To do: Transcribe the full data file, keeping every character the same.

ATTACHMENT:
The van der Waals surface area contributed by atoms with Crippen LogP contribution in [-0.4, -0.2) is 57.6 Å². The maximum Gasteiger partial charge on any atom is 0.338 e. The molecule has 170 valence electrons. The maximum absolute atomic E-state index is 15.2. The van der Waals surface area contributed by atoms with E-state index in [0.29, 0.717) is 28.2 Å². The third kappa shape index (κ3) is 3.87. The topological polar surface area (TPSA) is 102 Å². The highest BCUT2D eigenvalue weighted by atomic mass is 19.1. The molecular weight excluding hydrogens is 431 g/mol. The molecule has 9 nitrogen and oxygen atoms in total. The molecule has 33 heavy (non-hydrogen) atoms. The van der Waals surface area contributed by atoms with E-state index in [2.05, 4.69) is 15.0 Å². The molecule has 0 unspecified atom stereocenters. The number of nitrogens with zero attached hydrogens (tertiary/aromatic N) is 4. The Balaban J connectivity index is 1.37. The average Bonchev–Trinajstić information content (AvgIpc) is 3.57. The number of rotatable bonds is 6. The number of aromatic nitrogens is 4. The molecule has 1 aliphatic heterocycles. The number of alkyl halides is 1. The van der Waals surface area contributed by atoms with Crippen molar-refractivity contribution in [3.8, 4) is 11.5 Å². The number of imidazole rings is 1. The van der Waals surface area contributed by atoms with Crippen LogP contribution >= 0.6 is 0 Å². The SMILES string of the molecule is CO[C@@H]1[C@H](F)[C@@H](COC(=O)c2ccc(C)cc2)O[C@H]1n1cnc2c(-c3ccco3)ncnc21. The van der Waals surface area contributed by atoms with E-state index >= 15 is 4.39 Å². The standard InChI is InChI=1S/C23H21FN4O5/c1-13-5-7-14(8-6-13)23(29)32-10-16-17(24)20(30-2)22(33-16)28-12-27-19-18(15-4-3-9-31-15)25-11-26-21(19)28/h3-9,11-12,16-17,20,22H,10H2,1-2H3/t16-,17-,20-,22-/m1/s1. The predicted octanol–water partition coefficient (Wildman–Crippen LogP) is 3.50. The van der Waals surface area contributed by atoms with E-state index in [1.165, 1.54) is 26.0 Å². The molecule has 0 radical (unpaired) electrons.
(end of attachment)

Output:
The van der Waals surface area contributed by atoms with Crippen LogP contribution in [-0.4, -0.2) is 57.6 Å². The maximum Gasteiger partial charge on any atom is 0.338 e. The molecule has 170 valence electrons. The maximum absolute atomic E-state index is 15.2. The van der Waals surface area contributed by atoms with E-state index in [0.29, 0.717) is 28.2 Å². The third kappa shape index (κ3) is 3.87. The topological polar surface area (TPSA) is 102 Å². The highest BCUT2D eigenvalue weighted by atomic mass is 19.1. The molecular weight excluding hydrogens is 431 g/mol. The molecule has 9 nitrogen and oxygen atoms in total. The molecule has 33 heavy (non-hydrogen) atoms. The van der Waals surface area contributed by atoms with E-state index in [2.05, 4.69) is 15.0 Å². The molecule has 0 unspecified atom stereocenters. The number of nitrogens with zero attached hydrogens (tertiary/aromatic N) is 4. The Balaban J connectivity index is 1.37. The average Bonchev–Trinajstić information content (AvgIpc) is 3.57. The number of rotatable bonds is 6. The number of aromatic nitrogens is 4. The molecule has 1 aliphatic heterocycles. The number of alkyl halides is 1. The van der Waals surface area contributed by atoms with Crippen molar-refractivity contribution in [3.8, 4) is 11.5 Å². The number of imidazole rings is 1. The van der Waals surface area contributed by atoms with Crippen LogP contribution >= 0.6 is 0 Å². The SMILES string of the molecule is CO[C@@H]1[C@H](F)[C@@H](COC(=O)c2ccc(C)cc2)O[C@H]1n1cnc2c(-c3ccco3)ncnc21. The van der Waals surface area contributed by atoms with E-state index >= 15 is 4.39 Å². The standard InChI is InChI=1S/C23H21FN4O5/c1-13-5-7-14(8-6-13)23(29)32-10-16-17(24)20(30-2)22(33-16)28-12-27-19-18(15-4-3-9-31-15)25-11-26-21(19)28/h3-9,11-12,16-17,20,22H,10H2,1-2H3/t16-,17-,20-,22-/m1/s1. The predicted octanol–water partition coefficient (Wildman–Crippen LogP) is 3.50. The van der Waals surface area contributed by atoms with E-state index in [1.165, 1.54) is 26.0 Å². The molecule has 0 radical (unpaired) electrons.